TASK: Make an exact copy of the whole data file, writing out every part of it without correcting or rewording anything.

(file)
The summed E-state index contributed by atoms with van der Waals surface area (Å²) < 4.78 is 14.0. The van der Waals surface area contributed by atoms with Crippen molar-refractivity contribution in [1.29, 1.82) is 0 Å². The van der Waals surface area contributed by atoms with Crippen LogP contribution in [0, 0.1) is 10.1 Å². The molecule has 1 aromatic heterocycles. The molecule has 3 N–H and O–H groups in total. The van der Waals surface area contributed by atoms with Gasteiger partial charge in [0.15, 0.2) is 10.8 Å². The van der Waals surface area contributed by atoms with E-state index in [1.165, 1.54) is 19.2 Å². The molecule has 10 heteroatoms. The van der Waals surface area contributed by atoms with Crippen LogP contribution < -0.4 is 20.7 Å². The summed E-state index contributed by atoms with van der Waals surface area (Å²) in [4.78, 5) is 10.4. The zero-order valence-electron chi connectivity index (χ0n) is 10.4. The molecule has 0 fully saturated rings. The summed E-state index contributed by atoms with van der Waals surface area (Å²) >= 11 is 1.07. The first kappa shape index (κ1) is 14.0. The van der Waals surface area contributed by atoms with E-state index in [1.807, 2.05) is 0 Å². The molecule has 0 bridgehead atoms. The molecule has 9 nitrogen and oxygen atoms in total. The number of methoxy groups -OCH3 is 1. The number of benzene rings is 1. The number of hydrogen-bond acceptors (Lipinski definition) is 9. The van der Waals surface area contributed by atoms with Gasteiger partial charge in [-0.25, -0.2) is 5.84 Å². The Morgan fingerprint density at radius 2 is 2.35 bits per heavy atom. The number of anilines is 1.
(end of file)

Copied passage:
The summed E-state index contributed by atoms with van der Waals surface area (Å²) < 4.78 is 14.0. The van der Waals surface area contributed by atoms with Crippen molar-refractivity contribution in [1.29, 1.82) is 0 Å². The van der Waals surface area contributed by atoms with Crippen LogP contribution in [0, 0.1) is 10.1 Å². The molecule has 1 aromatic heterocycles. The molecule has 3 N–H and O–H groups in total. The van der Waals surface area contributed by atoms with Gasteiger partial charge in [0.15, 0.2) is 10.8 Å². The van der Waals surface area contributed by atoms with E-state index in [1.165, 1.54) is 19.2 Å². The molecule has 10 heteroatoms. The van der Waals surface area contributed by atoms with Crippen LogP contribution < -0.4 is 20.7 Å². The summed E-state index contributed by atoms with van der Waals surface area (Å²) in [4.78, 5) is 10.4. The zero-order valence-electron chi connectivity index (χ0n) is 10.4. The molecule has 0 fully saturated rings. The summed E-state index contributed by atoms with van der Waals surface area (Å²) >= 11 is 1.07. The first kappa shape index (κ1) is 14.0. The van der Waals surface area contributed by atoms with E-state index in [1.807, 2.05) is 0 Å². The molecule has 0 bridgehead atoms. The molecule has 9 nitrogen and oxygen atoms in total. The number of methoxy groups -OCH3 is 1. The number of benzene rings is 1. The number of hydrogen-bond acceptors (Lipinski definition) is 9. The van der Waals surface area contributed by atoms with Gasteiger partial charge in [-0.25, -0.2) is 5.84 Å². The Morgan fingerprint density at radius 2 is 2.35 bits per heavy atom. The number of anilines is 1.